In what could be meanest acts perpetrated by man on defenseless domestic animals, the youth wing of the Congress party in Kannur, Kerala butchered a calf on the road in broad daylight, in full public view, and shared the meat with onlookers, ostensibly in protest against the new central law that prohibits sale of cattle for slaughter.
This brings to light the deep rot in the so-called party politics in the country where even hapless animals won't be spared to score a political point over rivals.
The Congress tried to distance itself by suspending four members of the youth wing for killing a calf in public. Congress vice-president Rahul Gandhi also condemned the act calling it "thoughtless and barbaric."
''What happened in Kerala yesterday is thoughtless, barbaric and completely unacceptable to me and the Congress party. I strongly condemn the incident.''
The activists were also booked under IPC Section 428 and Section (ii) of the Prevention of Cruelty to Animals Act 1960 by the state police.
Kerala BJP president Kummanam Rajasekhera posted the video of the grisly incident calling it "cruelty at its peak".
The protesters were encouraged by the ant-BJP stance of state chief minister Pinarayi Vijayan and was thus in part a response to reported acts of violence, including killings of people by cow vigilantes in the North.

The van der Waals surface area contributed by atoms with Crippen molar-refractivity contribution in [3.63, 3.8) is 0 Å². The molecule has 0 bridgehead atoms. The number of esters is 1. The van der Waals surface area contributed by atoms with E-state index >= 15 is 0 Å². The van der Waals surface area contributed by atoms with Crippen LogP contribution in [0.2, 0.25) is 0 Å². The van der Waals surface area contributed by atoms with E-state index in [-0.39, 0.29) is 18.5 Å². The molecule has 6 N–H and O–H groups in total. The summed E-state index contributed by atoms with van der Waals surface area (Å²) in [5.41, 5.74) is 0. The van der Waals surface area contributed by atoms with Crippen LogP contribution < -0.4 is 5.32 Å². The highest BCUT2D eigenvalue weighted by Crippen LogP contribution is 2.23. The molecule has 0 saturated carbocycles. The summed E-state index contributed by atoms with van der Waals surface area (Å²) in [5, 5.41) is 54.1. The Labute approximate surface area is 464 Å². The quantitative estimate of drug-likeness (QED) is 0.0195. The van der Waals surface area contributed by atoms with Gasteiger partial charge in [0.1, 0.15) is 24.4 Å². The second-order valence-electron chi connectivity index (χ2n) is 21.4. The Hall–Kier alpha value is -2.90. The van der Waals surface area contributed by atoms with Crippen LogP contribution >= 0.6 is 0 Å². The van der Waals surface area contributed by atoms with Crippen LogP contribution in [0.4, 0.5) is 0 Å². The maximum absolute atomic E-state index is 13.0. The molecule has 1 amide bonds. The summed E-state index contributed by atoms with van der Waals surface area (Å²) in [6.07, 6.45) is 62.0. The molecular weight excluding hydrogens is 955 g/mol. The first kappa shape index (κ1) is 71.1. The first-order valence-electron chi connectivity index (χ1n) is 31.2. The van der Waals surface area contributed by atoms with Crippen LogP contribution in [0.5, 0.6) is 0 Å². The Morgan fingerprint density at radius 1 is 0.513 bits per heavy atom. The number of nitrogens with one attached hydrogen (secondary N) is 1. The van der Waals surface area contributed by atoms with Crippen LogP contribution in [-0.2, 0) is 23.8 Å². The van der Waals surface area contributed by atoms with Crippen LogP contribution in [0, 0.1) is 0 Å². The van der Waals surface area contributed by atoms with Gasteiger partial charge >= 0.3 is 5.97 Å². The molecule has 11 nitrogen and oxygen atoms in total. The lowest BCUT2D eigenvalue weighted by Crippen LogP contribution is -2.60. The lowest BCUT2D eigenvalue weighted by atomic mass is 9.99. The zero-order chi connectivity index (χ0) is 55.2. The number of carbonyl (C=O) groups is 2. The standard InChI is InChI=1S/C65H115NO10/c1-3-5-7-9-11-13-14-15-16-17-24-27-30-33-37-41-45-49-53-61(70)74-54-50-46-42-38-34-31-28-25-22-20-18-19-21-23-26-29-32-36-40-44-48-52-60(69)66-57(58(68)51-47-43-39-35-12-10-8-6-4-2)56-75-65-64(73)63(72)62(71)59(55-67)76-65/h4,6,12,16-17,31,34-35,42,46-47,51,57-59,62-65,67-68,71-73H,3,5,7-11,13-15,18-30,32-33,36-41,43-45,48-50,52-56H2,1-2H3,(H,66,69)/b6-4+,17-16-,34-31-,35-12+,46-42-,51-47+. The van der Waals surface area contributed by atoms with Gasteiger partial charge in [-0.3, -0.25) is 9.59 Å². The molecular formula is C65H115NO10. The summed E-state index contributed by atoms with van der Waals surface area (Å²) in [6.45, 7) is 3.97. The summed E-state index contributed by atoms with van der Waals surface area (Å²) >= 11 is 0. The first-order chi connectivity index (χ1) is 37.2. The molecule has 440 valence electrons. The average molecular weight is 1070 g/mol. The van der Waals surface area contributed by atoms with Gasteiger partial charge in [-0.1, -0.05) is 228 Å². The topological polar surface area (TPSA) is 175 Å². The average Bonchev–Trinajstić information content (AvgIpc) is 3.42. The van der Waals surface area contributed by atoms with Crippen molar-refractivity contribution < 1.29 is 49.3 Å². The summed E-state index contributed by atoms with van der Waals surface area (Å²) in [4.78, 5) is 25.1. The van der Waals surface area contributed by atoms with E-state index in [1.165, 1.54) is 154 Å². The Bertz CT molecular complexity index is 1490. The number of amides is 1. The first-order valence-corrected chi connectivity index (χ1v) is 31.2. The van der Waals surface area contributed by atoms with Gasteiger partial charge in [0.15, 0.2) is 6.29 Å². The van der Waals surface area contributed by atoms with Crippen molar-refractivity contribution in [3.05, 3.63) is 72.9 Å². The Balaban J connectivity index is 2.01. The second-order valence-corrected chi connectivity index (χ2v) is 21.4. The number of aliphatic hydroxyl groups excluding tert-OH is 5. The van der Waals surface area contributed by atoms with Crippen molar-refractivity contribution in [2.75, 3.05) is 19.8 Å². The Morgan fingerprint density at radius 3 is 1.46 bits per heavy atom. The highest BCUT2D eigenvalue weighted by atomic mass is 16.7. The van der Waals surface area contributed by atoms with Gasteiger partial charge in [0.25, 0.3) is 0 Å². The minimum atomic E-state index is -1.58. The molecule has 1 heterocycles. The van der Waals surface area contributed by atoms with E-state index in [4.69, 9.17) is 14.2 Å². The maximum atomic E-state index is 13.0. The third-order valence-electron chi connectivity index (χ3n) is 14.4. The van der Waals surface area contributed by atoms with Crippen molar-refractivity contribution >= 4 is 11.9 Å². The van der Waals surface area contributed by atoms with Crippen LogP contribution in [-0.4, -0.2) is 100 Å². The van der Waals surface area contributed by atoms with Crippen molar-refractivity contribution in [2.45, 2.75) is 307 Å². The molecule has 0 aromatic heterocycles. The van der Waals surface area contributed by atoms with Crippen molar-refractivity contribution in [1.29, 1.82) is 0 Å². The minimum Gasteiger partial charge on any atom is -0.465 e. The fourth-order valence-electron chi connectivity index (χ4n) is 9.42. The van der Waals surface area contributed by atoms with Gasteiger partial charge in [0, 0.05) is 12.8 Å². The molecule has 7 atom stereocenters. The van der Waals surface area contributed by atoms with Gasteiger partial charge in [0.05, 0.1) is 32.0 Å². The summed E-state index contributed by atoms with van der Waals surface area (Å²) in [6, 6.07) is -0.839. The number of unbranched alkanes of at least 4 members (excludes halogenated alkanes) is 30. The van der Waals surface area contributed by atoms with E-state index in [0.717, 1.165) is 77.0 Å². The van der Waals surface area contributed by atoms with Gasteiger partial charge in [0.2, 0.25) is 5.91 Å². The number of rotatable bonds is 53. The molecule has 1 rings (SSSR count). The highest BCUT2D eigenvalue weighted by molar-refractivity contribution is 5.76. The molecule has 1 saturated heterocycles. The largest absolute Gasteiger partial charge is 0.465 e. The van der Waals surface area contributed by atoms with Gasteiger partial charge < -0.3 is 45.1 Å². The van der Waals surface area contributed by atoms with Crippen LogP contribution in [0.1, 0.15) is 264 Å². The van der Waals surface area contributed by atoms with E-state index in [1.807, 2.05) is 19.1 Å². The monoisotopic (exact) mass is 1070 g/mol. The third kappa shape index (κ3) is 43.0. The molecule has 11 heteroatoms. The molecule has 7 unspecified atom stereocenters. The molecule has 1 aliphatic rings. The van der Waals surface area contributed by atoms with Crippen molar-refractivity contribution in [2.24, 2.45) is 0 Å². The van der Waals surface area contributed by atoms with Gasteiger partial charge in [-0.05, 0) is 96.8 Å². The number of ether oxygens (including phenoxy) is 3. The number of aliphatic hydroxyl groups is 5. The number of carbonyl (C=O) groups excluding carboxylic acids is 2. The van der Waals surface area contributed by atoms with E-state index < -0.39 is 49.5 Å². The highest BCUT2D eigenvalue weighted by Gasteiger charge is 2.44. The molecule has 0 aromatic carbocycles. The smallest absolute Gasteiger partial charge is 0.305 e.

The ruling Communist Party of India (Marxist) also supported beef festivals across the state to declare their right to eat cattle meat.
Chief minister Pinarayi Vijayan, in a strongly worded letter to Prime Minister Narendra Modi, called the Gazette notification issued by the Government of India – that imposed restrictions on cattle trade – a violation of the basic principles of the Constitution. And among other points, connected the restrictions on the slaughter of cattle to the month of Ramzan, that started on 28 May.
"The restrictions on the slaughter of cattle during Ramadan may be seen as an attack on the minorities. Common man will not be able to get nutritious food. The gau rakshak committees may unleash violence in the name of prevention of cattle slaughter,'' wrote Vijayan.
Apart from objecting to the lack of consultation with states before issuing the notification, Vijayan sees the ban as an attempt to convert Kerala into 'god's own vegetarian country'.
"May I also remind you that meat is the primary source of protein for millions of poor and ordinary people in this country, particularly the Dalits,'' he wrote. The objections, therefore, are served on a political platter, trying to label the BJP as both anti-Dalit and anti-minorities – both of them an important constituency for the Communist Party of India (Marxist) in Kerala.
Vijayan, for political reasons, has interpreted the notification as an attempt by Nagpur (RSS headquarters) and Delhi to decide what Malayalees eat. But the government has not banned the eating of beef through its order.